Alphonse had told us about that Quebecois classic, poutine,, so we asked the Frontenac concierge about it. She sniffed at us, then directed us to Chez Ashton. We didn’t know it was a fast food restaurant! Nonetheless, they had classic poutine – essentially french fries covered with gravy and served with cheese curds. Delicious!

Overall, we really enjoyed Quebec City. It’s a great city for walking and really does have a foreign flavor that you don’t get in other parts of Canada. I wouldn’t need to stay at the Chateau again, however – I think once is enough. There seemed to be some really cute hotels/inns in the lower part of the city.

Ile d'Orleans, Quebec

Ile d’Orleans. We left Quebec and drove over to Ile d’Orleans, stopping at Montmorency Falls. We hiked up the endless staircase to the suspension bridge overlooking the falls, then took the cable car back down. A nice diversion, but not a destination. When we got to the island, we mostly drove around looking for culinary attractions. We bought foie gras and cheese and cider and had ourselves a picnic when we arrived at our B&B.

We stayed at Vignoble Isle de Bacchus , a very small B&B at a winery. It was incredibly quaint, like staying at a friend’s farmhouse if the friend happened to live in France. We had the bird of paradise room, which was in the attic with its own bathroom. Our breakfast here was also outstanding and the other guests – all repeat customers, all from Europe – had many questions about the Presidential election (which was going on at the time). The next day we drove around the island, stopping to look at the St. Lawrence and some small French churches, and then left for Magog.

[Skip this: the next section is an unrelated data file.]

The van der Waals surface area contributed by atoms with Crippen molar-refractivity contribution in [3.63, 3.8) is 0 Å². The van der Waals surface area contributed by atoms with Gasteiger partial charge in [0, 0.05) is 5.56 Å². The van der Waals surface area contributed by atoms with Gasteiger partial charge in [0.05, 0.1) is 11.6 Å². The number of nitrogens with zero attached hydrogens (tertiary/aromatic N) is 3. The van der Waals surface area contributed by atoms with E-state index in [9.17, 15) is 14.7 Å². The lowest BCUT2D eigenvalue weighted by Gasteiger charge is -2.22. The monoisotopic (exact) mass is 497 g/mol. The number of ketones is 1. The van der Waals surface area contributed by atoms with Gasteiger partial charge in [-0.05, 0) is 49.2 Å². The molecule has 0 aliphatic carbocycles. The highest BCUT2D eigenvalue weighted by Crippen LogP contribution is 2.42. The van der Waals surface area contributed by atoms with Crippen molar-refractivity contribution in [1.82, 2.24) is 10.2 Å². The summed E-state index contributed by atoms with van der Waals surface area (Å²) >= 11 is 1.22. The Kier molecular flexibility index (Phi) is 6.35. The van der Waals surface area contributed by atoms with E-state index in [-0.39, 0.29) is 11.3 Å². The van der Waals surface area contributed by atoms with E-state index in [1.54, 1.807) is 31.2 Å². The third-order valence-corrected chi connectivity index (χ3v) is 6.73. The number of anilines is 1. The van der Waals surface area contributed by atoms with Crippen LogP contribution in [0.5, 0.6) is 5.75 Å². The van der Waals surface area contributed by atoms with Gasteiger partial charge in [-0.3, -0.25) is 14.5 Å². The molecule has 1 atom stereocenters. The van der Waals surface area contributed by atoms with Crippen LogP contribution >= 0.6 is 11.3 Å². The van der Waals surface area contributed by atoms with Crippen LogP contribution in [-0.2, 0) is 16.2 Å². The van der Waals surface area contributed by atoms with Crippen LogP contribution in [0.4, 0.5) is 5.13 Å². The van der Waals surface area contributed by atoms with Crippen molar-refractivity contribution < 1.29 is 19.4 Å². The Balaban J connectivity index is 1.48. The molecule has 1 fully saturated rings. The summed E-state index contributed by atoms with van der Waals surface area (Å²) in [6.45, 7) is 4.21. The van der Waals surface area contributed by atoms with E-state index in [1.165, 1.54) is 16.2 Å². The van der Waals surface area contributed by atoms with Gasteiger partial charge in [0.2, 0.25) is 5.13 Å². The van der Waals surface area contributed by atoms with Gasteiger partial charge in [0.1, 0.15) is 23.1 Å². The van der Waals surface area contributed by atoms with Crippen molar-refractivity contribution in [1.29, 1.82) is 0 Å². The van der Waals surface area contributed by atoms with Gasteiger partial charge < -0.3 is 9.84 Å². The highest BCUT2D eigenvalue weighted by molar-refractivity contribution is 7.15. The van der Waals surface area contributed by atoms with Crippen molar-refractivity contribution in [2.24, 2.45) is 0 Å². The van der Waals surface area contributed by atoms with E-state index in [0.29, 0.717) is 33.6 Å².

Montmorency Falls, Quebec

Bread & Puppet Museum, in Vermont’s Northeast Kingdom. From Ile d’Orleans, we drove back into northern Vermont with a quick stop in Magog. Maybe it was our route or the rainy weather, but the area wasn’t quite as scenic as we had imagined. The one standout in the area was the Bread & Puppet Museum in Glover. Housed in an old barn, it’s a non-staffed museum based on an honor system. We spent several hours meandering through the barn and  marveling at all of the gignormous papier mache puppets and political artistry. My husband, who does photography, could have spent the whole day here – it really is something to see. There was lots to buy in the gift shop as well. All in all, a very cool experience – even if you don’t agree with the politics.

Bread & Puppets museum, Glover, Vermont

Stowe. This was my favorite town in Vermont, the one that made me say, “Oh, NOW I get why everyone loves it here.” Truly gorgeous mountain area, with just enough shops and restaurants to make it livable. We drove around, looking for covered bridges, and also went over the high Smugglers Pass Notch. We were only here for one night, but I fell a bit in love with the area. I would love to come back here for at least a week in the summer or early fall to rent some bikes, go on some quality hikes and just relax.